Economic data points to a slower rate of expansion in the US economy rather than a sharp downturn or recession. Weldon expects earnings growth to resume in the second half of this year, if all-out trade wars are avoided, but favours businesses whose growth should be relatively independent of the wider economy.
Weldon believes the threat of regulatory oversight on digital technology companies has left some looking oversold which presents selected opportunities. However, he remains wary of the impact of trade tariffs on technology hardware shares. He is also mindful that a Democrat administration could be negative for healthcare companies.
In anticipation of slowing growth, Weldon has positioned the portfolio accordingly. He favours companies with predictable earnings and low debt. The common theme is a strong competitive position and the ability to benefit from secular trends.
An example of an investment in quality growth is Crown Castle, which operate towers for networks of cell phones and is well-placed to benefit from the rollout of 5G in the US. Another is Progressive Corporation, an auto insurance company that uses technology to offer better pricing to its customers. This is helping it to grow faster and more profitably than its competitors.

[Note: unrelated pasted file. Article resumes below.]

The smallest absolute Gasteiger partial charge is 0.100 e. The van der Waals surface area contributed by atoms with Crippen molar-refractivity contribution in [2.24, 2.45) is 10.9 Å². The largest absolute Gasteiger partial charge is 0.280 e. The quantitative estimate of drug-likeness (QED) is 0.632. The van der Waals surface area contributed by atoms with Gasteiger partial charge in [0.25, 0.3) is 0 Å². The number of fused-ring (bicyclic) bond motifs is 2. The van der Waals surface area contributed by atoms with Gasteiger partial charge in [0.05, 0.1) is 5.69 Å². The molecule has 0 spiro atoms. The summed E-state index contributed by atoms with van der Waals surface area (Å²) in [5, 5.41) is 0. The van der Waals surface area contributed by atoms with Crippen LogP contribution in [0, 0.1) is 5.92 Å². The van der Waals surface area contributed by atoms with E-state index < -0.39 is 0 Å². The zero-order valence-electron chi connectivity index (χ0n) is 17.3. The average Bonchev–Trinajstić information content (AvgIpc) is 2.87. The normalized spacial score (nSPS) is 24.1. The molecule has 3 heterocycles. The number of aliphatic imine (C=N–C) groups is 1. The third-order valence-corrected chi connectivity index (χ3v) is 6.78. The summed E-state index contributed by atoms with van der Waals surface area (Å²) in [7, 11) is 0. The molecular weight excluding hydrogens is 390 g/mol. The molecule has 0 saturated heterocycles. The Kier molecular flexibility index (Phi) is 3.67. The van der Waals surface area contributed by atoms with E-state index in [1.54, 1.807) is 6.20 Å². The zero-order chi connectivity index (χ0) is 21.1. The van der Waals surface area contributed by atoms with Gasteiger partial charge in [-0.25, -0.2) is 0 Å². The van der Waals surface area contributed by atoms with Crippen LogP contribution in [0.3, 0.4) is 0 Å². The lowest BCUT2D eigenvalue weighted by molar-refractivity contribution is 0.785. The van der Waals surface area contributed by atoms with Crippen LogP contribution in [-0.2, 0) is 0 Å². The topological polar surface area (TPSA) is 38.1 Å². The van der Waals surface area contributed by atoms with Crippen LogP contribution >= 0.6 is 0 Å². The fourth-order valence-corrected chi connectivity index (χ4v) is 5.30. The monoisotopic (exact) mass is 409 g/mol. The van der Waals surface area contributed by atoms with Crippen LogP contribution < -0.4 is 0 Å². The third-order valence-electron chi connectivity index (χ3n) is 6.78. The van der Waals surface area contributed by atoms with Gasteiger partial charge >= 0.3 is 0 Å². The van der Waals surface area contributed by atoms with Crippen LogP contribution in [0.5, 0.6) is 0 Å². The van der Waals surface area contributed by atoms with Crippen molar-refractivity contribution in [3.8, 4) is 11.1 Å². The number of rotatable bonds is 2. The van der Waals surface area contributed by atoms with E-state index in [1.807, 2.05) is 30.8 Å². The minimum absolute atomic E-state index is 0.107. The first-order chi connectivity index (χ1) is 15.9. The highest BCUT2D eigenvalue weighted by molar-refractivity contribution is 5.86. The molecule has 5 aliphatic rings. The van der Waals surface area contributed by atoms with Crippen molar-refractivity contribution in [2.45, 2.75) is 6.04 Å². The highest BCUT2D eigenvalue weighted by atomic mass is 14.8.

Weldon also likes payment companies and credit card companies. Considerable growth is forecast in electronic payments which should underpin earnings growth in an industry with relatively high barriers to entry. The fund currently has holdings in Visa, PayPal and Worldpay.
Attention to valuations, means the portfolio is significantly underweight in technology and overweight in financial services and industrials. While acknowledging the wide gap between growth and value, Weldon does not believe the economic backdrop is conducive to an aggressive tilt towards deep value.
While conceding that few shares look exceptionally cheap, Weldon is finding value in house-builders and semi-conductor companies. A recent purchase is Qualcomm, which both makes semiconductor chips and licenses its technology for use in smartphones. The fund bought the shares after they de-rated on accusations of anti-competitive practices. Subsequently, a beneficial settlement with Apple, has led to a recovery in the share price.
Weldon and his team have designed a clear and repeatable strategy which has proven its worth over time. He also draws ideas from broker’s analysts operating on the ground across the US. Although not a large team, this does not stop them travelling widely and they work well together. Furthermore, Artemis has a number of global portfolios and Cormac can draw on their research efforts. Morningstar have awarded the fund a bronze rating.
The controls in place to limit downside risk and the lack of any particular style bias may appeal to investors who want to capture the growth potential in the US market without too much volatility.
Past performance is not a guide to future performance. The value of an investment and the income from it can fall as well as rise and you may not get back the amount originally invested. Nothing in this article is intended to or should be construed as advice. This document is not a recommendation to sell or purchase any investment.